Clay, KY

Kentucky's worst mining accident was the 1917 coal mine explosion

Sara B

August 4, 1917, at 7:30, marked one of the worst days in Kentucky mining history. The incident occurred at the West Kentucky Coal Co.´s No. 7 mine, 1.5 miles northwest of Clay, Kentucky.

The regular miners were on strike during the explosion, protesting low wages and dangerous working conditions. Strike workers were brought in to work in the mines and were primarily African Americans, also known as strikebreakers.

Tension was high at the time due to the strikebreakers, causing the union workers to be frustrated and increased incidents of violence, resulting in three union miners being arrested the day before the explosion for firing ¨several hundred shots¨ at the Kentucky National Guard.

The National Guard was guarding Diamond Mine near Providence, Ky. It led to martial law around Clay weeks before the incident. Some even speculated that the explosion was due to the tampering of wires inside the mine.

The explosion was caused by methane gas and an open flame headlamp, which resulted in 153 men trapped underground. Before the men could be rescued, repairs had to be made to equipment in the shaft. The U.S. Bureau of Mines dispatched its mine rescue railroad ar from Evansville and miners with breathing apparatus from Sturgis. However, the help did not come soon enough. At least 62 men died from the explosion leaving many others injured.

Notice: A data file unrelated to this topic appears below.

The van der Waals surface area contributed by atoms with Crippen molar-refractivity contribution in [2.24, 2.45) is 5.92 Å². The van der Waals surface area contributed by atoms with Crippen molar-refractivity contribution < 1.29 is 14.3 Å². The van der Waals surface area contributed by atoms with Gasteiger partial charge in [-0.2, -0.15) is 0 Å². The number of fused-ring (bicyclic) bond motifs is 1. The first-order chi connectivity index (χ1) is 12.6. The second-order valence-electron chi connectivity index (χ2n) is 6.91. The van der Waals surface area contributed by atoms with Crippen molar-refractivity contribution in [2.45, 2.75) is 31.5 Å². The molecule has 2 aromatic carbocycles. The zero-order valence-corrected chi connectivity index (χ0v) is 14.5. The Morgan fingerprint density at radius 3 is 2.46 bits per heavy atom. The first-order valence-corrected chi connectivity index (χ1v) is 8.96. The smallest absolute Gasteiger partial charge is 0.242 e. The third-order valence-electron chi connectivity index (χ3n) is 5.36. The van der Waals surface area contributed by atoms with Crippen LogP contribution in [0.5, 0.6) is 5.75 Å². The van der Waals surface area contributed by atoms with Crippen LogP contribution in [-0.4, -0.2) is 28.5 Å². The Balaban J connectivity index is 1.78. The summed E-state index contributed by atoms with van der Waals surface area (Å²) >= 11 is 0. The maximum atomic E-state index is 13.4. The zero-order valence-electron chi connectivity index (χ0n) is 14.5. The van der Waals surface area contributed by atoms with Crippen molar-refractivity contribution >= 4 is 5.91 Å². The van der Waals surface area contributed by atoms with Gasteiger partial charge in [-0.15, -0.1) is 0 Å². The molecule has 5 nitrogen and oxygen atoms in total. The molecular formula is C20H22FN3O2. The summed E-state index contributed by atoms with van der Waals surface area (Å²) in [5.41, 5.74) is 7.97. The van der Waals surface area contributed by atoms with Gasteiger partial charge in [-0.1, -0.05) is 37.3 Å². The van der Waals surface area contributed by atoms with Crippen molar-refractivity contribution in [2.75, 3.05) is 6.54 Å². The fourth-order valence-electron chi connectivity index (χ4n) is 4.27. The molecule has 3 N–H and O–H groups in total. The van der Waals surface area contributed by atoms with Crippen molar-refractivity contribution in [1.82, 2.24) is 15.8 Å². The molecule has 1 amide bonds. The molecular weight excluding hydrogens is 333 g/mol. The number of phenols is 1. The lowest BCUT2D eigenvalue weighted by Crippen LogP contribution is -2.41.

Unfortunately, the mine kept poor records, and the explosion was so severe that many of those killed in the mine were unidentifiable. At the time of the mine, there were 153 men underground, and 29 of the 47 men identified were buried in unmarked graves near Rock Springs. Forty-three men survived by sealing themselves off in an unaffected section of the mine. Many of the men who died were 16-30, and the identity of all the dead were never confirmed.

Union headquarters called off the strike after the explosion. Some stated that it was because only 20% of the workers participated in the strike; others said it was because the strikebreakers had no experience in mines.

During the early 20th century working in the mines was a dangerous business. The risk of death or illness was high, with the risk of a collapsing mine, suffocation, gas poisoning, and machinery accidents. Most workers on strike only wanted fair working conditions, better wages, fewer hours, and freedom of speech and assembly.

Yet the mining companies were against unions and fought to control their private property and do business how they chose.

RIP to those 62 men who died in the explosion.

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